"Is China is sincere? Yes, up to a point," Mr. Cronin said. "Issuing the order is an important step. But the question is, will it be monitored, will it be enforced? We don't know that yet."

Asked whether the action was aimed at China, Ms. Haley suggested that would depend on the country's actions. "It only impacts those that continue to do business with North Korea," she said. "So if China does business with North Korea, yes, it will impact them."

In his comments on Thursday, Mr. Trump twice mentioned the U.S. trade agreement with South Korea, from which he has threatened to withdraw, but said it mattered less than the two countries' shared security interests.

"We are on a very friendly basis working on trade, we're working on a trade agreement. But much more important, frankly, than trade is the other aspect of our relationship...North Korea," Mr. Trump said.

"Because of the fact that our trade deal is so bad for the United States and so good for South Korea...we're going to try to straighten it out and make it fair for everybody. But our real focus will be on the military and our relationship with South Korea, which is excellent," he added.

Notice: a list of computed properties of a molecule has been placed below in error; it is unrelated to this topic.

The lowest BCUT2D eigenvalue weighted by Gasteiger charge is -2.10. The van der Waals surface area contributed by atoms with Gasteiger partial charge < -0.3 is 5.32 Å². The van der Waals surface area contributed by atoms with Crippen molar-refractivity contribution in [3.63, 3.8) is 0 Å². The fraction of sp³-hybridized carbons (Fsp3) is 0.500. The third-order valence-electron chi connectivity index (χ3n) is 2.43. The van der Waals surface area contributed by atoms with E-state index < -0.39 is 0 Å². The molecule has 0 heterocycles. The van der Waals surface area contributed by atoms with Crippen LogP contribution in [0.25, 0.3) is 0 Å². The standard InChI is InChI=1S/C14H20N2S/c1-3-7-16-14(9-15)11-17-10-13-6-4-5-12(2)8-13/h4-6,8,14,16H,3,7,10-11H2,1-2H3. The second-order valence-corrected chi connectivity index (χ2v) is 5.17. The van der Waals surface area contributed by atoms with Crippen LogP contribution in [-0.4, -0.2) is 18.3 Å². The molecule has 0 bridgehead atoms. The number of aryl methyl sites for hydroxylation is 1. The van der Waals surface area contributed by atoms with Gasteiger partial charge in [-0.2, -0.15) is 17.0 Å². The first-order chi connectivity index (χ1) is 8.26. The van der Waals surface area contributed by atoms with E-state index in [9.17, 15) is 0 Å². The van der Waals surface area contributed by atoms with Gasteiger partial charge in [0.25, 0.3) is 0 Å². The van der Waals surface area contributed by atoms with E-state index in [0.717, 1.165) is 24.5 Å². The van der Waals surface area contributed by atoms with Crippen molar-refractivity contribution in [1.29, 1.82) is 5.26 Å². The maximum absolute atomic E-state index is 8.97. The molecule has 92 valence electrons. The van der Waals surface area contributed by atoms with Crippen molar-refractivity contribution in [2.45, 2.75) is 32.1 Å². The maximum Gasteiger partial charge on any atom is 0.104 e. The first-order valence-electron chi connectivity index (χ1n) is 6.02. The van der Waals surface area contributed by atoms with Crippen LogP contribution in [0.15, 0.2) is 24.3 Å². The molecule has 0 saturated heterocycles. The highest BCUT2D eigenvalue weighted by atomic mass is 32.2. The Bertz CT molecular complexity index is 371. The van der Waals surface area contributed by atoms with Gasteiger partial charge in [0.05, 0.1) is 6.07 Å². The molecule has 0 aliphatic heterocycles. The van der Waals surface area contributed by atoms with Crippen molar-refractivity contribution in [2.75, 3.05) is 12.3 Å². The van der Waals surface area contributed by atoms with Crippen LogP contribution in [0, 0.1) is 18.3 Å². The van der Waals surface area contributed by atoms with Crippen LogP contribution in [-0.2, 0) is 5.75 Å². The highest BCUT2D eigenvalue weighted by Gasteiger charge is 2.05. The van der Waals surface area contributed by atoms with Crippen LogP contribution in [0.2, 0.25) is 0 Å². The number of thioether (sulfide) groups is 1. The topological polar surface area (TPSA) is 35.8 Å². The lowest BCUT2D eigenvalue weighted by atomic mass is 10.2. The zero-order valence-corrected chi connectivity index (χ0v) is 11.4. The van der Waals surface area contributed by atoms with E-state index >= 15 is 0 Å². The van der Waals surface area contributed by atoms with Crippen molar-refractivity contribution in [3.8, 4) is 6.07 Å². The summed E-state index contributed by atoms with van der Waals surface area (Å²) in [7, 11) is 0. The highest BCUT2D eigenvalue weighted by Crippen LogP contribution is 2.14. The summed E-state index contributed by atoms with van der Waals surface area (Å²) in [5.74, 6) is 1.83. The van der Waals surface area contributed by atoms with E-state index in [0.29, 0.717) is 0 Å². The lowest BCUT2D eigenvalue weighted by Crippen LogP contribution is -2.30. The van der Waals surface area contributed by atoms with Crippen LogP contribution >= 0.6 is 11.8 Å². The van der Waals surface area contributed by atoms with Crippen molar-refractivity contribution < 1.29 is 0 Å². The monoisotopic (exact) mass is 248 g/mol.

The U.S. pushed a resolution last week that resulted in the Security Council agreeing to sanction 90% of North Korea's annual revenue and reduce the country's oil imports by 30%.

Ms. Haley acknowledged that while the new sanctions may not change Mr. Kim's thinking, they could cut the revenue to the North Korean government and crimp its missile and nuclear program.

"We always knew that the sanctions may not work," Ms. Haley said. "What the goal of the sanctions was always intended to be was to cut the revenue so they could do less of their reckless behavior."

--Paul Sonne in New York and Laurence Norman in Brussels contributed to this article.

Write to Louise Radnofsky at louise.radnofsky@wsj.com and Ian Talley at ian.talley@wsj.com

(END) Dow Jones Newswires

September 21, 2017 19:50 ET (23:50 GMT)